At the Side of the Road’ - a short story by Ethel Rohan. - from From issue #4: spring/summer 2017 Banshee Press
You may read today’s story here
I first began following the work of Ethel Rohan March 13, 2012. Since then I have posted eleven times on her works. She also kindly contributed a guest post and participated in a Q and A session. Obviously I hold her in great esteem. You can see my feelings in this selection from an old post.
My thoughts on Ethel Rohan, from March 2014
“Last year I read a story, "Beast and the Bear" by Ethel Rohan, a totally new to me at the time writer. I read it during Emerging Irish Women Writers Week. I never expected to read a story during this week that I would end up regarding as belonging with the greatest short stories of all time. I read it four times in a row I was so amazed. Since I read that story for the first time, I have read, I estimate, at least 1000 other short stories including most of the consensus best short stories in the world. After reading "Beast and the Bear" again yesterday and this morning I am completely convinced it should already be counted among the world's greatest short stories. I was in fact so shocked by the power of this story that I wanted to be sure I was not overreacting. I sent a fellow book blogger whose taste I know to be exquisite and educated through decades of reading short stories and she said only the very best short stories she had ever read, she is noted authority on Virginia Woolf, could compare to it. I know this sounds hyperbolic but it is how I feel. I do not lightly say a short story written by an author I had never heard of the day before I read it belongs with the work of the greatest of short story writers but that is my opinion. In a way I felt a sense of satisfaction in that I am open enough in my perceptions and judgments to be able to make such an assertion.”
Since I wrote this Rohan has published three collections of short stories, a memoir about Dublin and a highly reviewed debut novel, The Weight of Him.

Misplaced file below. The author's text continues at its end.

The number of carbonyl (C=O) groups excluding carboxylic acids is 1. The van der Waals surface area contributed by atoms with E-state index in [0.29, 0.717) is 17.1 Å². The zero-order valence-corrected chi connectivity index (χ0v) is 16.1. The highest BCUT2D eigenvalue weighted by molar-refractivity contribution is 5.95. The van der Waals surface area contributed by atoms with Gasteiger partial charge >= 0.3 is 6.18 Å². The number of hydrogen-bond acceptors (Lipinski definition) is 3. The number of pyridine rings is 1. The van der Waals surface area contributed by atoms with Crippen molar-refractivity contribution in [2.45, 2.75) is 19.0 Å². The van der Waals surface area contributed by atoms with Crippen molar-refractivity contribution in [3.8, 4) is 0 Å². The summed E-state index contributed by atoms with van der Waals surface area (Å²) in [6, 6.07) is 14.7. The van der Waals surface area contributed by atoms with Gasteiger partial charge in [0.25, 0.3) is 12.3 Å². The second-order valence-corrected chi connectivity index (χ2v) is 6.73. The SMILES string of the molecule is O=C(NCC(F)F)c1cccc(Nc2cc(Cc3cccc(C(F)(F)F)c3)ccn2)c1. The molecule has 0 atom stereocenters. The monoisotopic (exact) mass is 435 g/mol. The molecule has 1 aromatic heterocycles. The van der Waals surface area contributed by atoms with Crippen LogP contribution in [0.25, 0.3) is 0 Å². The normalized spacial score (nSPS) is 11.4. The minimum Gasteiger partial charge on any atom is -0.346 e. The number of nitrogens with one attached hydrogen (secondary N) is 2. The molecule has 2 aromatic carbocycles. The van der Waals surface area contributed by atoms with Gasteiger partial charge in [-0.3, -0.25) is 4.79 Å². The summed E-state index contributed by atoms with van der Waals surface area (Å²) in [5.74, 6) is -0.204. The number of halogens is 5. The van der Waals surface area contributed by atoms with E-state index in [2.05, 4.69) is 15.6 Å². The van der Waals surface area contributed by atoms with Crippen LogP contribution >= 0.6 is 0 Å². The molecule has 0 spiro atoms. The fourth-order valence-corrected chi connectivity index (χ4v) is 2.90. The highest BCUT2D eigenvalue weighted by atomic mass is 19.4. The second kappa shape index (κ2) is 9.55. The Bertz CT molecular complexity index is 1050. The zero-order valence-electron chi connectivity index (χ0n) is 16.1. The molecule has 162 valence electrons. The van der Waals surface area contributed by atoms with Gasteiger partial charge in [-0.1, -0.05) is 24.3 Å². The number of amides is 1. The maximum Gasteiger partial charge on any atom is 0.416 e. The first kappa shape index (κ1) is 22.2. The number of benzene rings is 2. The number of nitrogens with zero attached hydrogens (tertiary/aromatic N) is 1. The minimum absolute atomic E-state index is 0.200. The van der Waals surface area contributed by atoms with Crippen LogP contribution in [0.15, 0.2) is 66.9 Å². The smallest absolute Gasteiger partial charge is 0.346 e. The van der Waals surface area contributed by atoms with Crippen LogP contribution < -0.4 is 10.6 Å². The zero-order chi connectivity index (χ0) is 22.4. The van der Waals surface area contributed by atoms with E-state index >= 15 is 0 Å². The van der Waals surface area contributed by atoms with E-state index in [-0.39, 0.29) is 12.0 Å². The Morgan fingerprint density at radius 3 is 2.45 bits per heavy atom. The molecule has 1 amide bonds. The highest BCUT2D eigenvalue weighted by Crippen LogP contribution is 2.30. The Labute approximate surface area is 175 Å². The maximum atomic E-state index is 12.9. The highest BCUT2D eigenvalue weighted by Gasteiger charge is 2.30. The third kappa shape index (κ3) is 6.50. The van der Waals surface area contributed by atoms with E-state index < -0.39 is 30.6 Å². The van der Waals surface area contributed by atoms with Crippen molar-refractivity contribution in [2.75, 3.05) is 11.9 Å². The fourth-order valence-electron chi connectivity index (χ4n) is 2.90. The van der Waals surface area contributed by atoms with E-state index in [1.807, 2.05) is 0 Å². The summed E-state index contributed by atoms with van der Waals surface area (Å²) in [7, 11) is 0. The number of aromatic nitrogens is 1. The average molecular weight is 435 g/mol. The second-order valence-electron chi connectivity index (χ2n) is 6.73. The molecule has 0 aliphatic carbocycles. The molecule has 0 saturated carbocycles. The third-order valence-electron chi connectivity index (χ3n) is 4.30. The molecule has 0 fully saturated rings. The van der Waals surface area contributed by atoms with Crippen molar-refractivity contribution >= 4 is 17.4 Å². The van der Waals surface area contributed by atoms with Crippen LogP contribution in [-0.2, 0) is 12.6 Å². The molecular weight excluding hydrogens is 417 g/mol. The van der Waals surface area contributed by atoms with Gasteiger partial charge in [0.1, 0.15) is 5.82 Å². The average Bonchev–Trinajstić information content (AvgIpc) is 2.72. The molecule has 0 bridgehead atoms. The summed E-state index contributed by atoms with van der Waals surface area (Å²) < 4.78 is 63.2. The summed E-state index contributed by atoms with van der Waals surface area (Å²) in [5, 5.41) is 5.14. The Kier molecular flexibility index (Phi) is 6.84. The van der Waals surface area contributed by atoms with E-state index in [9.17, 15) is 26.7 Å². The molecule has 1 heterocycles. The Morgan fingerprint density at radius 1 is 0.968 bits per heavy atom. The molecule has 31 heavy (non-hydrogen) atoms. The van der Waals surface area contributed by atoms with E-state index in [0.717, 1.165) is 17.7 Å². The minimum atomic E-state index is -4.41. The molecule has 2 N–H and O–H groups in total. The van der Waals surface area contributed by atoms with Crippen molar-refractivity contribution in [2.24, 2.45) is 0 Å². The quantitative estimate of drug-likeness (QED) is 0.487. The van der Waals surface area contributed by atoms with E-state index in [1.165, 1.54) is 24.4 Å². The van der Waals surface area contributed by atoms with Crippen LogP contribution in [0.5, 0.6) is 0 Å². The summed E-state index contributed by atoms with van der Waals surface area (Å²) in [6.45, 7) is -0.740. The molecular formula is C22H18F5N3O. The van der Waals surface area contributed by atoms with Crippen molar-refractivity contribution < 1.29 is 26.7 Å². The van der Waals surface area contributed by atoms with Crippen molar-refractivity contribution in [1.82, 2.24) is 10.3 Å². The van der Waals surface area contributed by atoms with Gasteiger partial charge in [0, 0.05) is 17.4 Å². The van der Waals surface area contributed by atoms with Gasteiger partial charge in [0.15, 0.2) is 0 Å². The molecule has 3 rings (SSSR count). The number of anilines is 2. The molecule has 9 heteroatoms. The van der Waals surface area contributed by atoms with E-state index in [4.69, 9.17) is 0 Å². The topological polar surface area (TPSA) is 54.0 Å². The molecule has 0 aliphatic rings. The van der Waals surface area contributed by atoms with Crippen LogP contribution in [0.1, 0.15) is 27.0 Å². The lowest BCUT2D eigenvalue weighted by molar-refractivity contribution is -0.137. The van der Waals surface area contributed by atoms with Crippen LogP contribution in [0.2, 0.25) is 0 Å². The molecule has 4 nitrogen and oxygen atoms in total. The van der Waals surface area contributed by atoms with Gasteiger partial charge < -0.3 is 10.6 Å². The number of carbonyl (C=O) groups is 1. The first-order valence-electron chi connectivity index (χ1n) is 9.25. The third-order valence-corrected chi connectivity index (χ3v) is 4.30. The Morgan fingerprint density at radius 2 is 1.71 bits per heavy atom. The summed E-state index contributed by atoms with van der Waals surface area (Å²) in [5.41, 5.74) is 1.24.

My purpose today is to let my readers know another Ethel Rohan short story maybe read online and to keep a record of my readings of her work.
In just a few sentences we learn a lot about the subject of the story:
“Cissie Murray sold Wexford potatoes and strawberries by the dual carriageway, under a grey-white awning she pretended was a fancy marquee. For every hundred cars that passed, maybe one stopped. Meanwhile, Cissie held hard to her phone—texting friends, playing games, and bopping to music with frantic rhythms. For this, Dan Topher paid her thirty euro a day.
This Friday, Cissie had forgotten her phone at home. She felt clammy and irritated, her hands, her head, having little to do. For hours she hummed songs to herself, watched greenflies race over the strawberries, and haggled with a few customers, all wanting something for nothing.”
Of course a young woman standing beside the road all day has to be wary of attracting the attention of men wanting something more than potatoes or strawberries. It was fun to see her ward of one man with a golf club, we admire her fierce pluckiness.
We learn a bit about her family, her past relationships and go on what at first seems like it might be a movie day date which goes badly.
We see Cissie’s expectations are not very high. Like many in the often set in Ireland short stories of Rohan, it deals with the life of a woman struggling to get along in a challenging environment.
I am greatly looking forward to reading Ethel Rohan’s fourth collection of Short Stories, In The Event of Contact, forthcoming in the spring of 2021.
“In the Event of Contact chronicles characters profoundly affected by physical connection, or its lack. Among them, a scrappy teen vies to be the next Sherlock Holmes; an immigrant daughter must defend her decision to remain childless; a guilt-ridden woman is haunted by the disappearance of her childhood friend; a cantankerous crossing guard celebrates getting run over by a truck; an embattled priest with dementia determines to perform a heroic, redemptive act, if he can only remember how; and an aspirational, angst-ridden mother captains the skies.
Amidst backgrounds of trespass and absence, the indelible characters of In the Event of Contact seek renewed belief in themselves, recovery, and humanity.” From Goodreads.